Year of Award


Document Type


Degree Type

Doctor of Philosophy (PhD)

Degree Name

Clinical Psychology

Department or School/College

Department of Psychology

Committee Chair

Duncan Campbell

Commitee Members

Bryan Cochran, Christine Fiore, David Schuldberg, James Caringi




University of Montana


Major Depressive Disorder has been conceptualized from a number of theoretical perspectives. The present study aims to provide a theoretically integrated understanding of depression vulnerability. Cognitive and interpersonal theories of depressive vulnerability were considered simultaneously in a sample of undergraduate research participants. Study procedures included an attachment elicitation exercise, which was preceded by completion of a self-report measure of depressive and anxious affect. The attachment elicitation exercise was followed by self-report measures of relationship behavior, adult attachment style, cognitive vulnerability, depressive symptomatology, and additional self-report measures of affect. Results of hierarchical multiple regression analyses indicated that the effects of insecure attachment and cognitive personal style on relational behavior are complex. Anxiously attached, sociotropic individuals appear to utilize more passive-aggressive behaviors (i.e., negativity) to negotiate conflict and avoidantly attached, autonomous individuals reported engagement in more overt, distancing behaviors (i.e., negative escalation and withdrawal). Moreover, significant interactions between avoidant attachment and autonomy suggested that the greatest impact on behavior occurred when autonomy was high and avoidant attachment was low. It appears that avoidant attachment may suppress some of the negative emotional expressions or behaviors of highly autonomous individuals. Contrary to expectations, insecure attachment and cognitive personal style did not predict pre- to post-changes in depressive affect, although these relationships were significant for both pre-stress induction affect and post-stress induction affect. Limitations and directions for future research are discussed.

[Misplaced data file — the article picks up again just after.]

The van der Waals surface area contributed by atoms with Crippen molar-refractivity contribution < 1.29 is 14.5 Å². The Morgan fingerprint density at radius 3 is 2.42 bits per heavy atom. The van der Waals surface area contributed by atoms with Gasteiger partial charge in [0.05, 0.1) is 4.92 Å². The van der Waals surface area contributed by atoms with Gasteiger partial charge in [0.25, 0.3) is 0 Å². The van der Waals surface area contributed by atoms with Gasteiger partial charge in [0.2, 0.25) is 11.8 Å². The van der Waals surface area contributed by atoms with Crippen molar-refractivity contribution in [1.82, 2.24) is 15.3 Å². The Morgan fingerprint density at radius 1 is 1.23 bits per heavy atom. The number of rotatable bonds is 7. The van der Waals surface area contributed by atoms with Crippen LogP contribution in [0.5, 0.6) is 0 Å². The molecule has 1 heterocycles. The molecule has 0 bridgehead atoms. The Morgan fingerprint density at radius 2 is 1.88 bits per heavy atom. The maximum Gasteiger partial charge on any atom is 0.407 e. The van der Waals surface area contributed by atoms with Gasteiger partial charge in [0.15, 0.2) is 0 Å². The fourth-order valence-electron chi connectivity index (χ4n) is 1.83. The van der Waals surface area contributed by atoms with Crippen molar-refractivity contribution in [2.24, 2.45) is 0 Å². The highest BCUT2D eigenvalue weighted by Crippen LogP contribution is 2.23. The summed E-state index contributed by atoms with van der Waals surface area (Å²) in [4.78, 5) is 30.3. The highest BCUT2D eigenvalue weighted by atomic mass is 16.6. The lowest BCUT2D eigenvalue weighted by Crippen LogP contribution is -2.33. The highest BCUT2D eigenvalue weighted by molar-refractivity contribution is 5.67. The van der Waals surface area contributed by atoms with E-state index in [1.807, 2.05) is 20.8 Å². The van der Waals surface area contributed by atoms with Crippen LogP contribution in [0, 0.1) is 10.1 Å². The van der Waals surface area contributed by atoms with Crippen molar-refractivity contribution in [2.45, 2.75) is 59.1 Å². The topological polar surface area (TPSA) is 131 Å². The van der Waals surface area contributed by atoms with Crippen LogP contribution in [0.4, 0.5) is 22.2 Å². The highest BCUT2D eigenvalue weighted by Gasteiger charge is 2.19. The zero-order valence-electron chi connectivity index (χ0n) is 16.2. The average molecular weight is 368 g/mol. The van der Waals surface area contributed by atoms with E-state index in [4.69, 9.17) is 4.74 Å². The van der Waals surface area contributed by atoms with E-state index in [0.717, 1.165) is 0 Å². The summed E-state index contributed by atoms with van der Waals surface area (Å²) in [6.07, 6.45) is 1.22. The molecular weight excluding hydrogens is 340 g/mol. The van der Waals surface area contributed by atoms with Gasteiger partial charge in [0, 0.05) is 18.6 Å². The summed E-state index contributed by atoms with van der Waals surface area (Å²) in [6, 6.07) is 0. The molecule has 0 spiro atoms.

© Copyright 2008 Elizabeth Anne Harwood